Holy water, which is known for its purported cleansing properties, could actually be more harmful for your health than healing, a new study has revealed.

    Researchers at the Institute of Hygiene and Applied Immunology at the Medical University of Vienna tested water from 21 springs in Austria and 18 fonts in Vienna and found samples contained up to 62 million bacteria per milliliter of water, which is not safe to drink, ABC News reported.

    Researchers found that 86 percent of the holy water, commonly used in baptism ceremonies and to wet congregants' lips, was infected with common bacteria found in fecal matter such as E. coli, enterococci and Campylobacter.

    The water contaminated with these bacteria can lead to diarrhea, cramping, abdominal pain, and fever.

    It was found that the water also contained nitrates , commonly found in fertilizer from farms.

    The research also suggested that while all church and hospital chapel fonts contained bacteria, the busier the church, the higher the bacterial count.

    The study is published in the Journal of Water and Health.


  9. #479
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    Re: Health Bulletin

    High-fat diets interrupt stomach's signals to the brain: Study

    Indulging in fatty foods could destroy stomach's signals to the brain, according to a new study which gives insight why many dieters tend to regain the weight after losing it.

    New University of Adelaide research has found the nerves in the stomach which signal fullness to the brain appeared to be desensitised after long-term consumption of a high-fat diet.

    The findings could explain why many dieters tend to regain the weight they have lost.

    PhD student Stephen Kentish investigated the impact of high-fat diets on the ability of the gut to signal its fullness, and whether those changes revert back to normal by losing weight.

    Study leader associate professor Amanda Page said laboratory studies showed the stomach's nerve response does not return to normal upon a return to a normal diet.

    "This means you would need to eat more food before you felt the same degree of fullness as a healthy individual," she said.

    "A hormone in the body, leptin, known to regulate food intake, can also change the sensitivity of the nerves in the stomach that signal fullness.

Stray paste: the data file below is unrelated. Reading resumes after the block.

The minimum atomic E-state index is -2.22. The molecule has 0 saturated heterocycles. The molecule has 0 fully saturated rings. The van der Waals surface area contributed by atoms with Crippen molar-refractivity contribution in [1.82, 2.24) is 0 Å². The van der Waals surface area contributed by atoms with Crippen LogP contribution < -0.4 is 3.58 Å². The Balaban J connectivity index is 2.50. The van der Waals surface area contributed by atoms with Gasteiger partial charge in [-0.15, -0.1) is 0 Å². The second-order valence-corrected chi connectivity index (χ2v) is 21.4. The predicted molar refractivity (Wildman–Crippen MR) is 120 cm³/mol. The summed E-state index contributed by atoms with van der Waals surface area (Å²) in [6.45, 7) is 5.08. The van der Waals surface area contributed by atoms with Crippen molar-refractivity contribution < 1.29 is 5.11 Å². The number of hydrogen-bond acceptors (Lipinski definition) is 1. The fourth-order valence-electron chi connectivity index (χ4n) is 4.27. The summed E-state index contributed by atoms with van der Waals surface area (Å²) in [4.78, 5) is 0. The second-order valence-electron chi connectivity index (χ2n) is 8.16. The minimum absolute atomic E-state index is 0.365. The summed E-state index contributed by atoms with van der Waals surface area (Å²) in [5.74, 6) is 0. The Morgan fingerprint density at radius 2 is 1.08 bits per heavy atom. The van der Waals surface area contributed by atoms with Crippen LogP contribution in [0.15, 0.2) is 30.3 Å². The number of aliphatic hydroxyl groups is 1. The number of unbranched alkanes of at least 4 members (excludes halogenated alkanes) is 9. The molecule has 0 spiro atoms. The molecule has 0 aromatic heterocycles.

"In normal conditions, leptin acts to stop food intake. However, in the stomach in high-fat diet induced obesity, leptin further desensitises the nerves that detect fullness."

    Associate professor Page said the two mechanisms combined meant that obese people needed to eat more to feel full, which fuels their obesity cycle.

    She said the results had "very strong implications for obese people, those trying to lose weight, and those who are trying to maintain their weight loss".

    "Unfortunately, our results show that the nerves in the stomach remain de-sensitised to fullness after weight loss has been achieved," she said.

    Associate professor Page says the researchers were not yet sure whether the effect was permanent or just long-lasting.


  10. #480
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    Re: Health Bulletin

    Horses and iPads help autistic kids communicate

    A new study has revealed that children with autism can improve their verbal communications skills with the help of horses and iPads.

    Southern Tier Alternative Therapies, Inc. (STAT), together with Tina Caswell, a clinical faculty member in Ithaca College's Department of Speech-Language Pathology and Audiology, has combined equine therapy and assistive technology through an exclusive program called Strides.
    The Strides program puts children on horseback and gives each family iPads equipped with speech-generating applications.

    Caswell and her team of Ithaca College graduate students provide intensive, highly customized training and ongoing support. The unique therapeutic approach has helped children reach significant breakthroughs in communication, both verbally and through effective use of the device.
    Caswell said that it's the first time the children have been on horseback, the first time many of them are using iPads with speech software, and more important, the first time they've had any kind of access to self-expression.
    She said that parents also told her that it's the first time they've been able to have a two-way conversation with their kids.

    The researchers found that children are doing more than requesting food and toys and for the first time, they are telling narratives and sharing feelings.

    Each child participating in the program is given an iPad to be used as a speech-generating device. Participants and their parents are then trained by the Strides team and the Ithaca College students and faculty to continuously update new communication opportunities on their devices.